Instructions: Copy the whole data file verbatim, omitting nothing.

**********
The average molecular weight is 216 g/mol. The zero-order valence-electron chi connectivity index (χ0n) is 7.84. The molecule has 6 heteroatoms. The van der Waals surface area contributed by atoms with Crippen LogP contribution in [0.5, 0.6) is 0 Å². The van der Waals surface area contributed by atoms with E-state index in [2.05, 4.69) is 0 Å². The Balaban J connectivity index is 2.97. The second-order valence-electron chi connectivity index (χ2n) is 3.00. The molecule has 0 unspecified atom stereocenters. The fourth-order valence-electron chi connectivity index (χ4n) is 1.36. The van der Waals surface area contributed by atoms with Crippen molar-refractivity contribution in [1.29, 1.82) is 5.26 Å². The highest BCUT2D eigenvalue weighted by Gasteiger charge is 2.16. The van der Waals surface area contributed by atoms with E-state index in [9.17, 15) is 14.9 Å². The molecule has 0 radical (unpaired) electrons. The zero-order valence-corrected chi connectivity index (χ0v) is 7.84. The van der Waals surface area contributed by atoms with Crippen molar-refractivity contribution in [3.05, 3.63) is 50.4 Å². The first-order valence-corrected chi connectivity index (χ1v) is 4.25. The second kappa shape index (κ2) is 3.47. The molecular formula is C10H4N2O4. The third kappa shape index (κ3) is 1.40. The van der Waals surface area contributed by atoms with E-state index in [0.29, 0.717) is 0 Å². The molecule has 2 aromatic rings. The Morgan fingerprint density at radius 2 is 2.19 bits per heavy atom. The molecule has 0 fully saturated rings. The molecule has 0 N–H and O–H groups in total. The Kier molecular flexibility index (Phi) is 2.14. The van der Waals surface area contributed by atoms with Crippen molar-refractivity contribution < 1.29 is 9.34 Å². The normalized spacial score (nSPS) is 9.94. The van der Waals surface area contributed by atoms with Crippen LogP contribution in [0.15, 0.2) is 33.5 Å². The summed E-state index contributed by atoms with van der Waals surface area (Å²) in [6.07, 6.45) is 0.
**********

The average molecular weight is 216 g/mol. The zero-order valence-electron chi connectivity index (χ0n) is 7.84. The molecule has 6 heteroatoms. The van der Waals surface area contributed by atoms with Crippen LogP contribution in [0.5, 0.6) is 0 Å². The van der Waals surface area contributed by atoms with E-state index in [2.05, 4.69) is 0 Å². The Balaban J connectivity index is 2.97. The second-order valence-electron chi connectivity index (χ2n) is 3.00. The molecule has 0 unspecified atom stereocenters. The fourth-order valence-electron chi connectivity index (χ4n) is 1.36. The van der Waals surface area contributed by atoms with Crippen molar-refractivity contribution in [1.29, 1.82) is 5.26 Å². The highest BCUT2D eigenvalue weighted by Gasteiger charge is 2.16. The van der Waals surface area contributed by atoms with E-state index in [9.17, 15) is 14.9 Å². The molecule has 0 radical (unpaired) electrons. The zero-order valence-corrected chi connectivity index (χ0v) is 7.84. The van der Waals surface area contributed by atoms with Crippen molar-refractivity contribution in [3.05, 3.63) is 50.4 Å². The first-order valence-corrected chi connectivity index (χ1v) is 4.25. The second kappa shape index (κ2) is 3.47. The molecular formula is C10H4N2O4. The third kappa shape index (κ3) is 1.40. The van der Waals surface area contributed by atoms with E-state index in [0.29, 0.717) is 0 Å². The molecule has 2 aromatic rings. The Morgan fingerprint density at radius 2 is 2.19 bits per heavy atom. The molecule has 0 fully saturated rings. The molecule has 0 N–H and O–H groups in total. The Kier molecular flexibility index (Phi) is 2.14. The van der Waals surface area contributed by atoms with Crippen molar-refractivity contribution < 1.29 is 9.34 Å². The normalized spacial score (nSPS) is 9.94. The van der Waals surface area contributed by atoms with Crippen LogP contribution in [0.15, 0.2) is 33.5 Å². The summed E-state index contributed by atoms with van der Waals surface area (Å²) in [6.07, 6.45) is 0.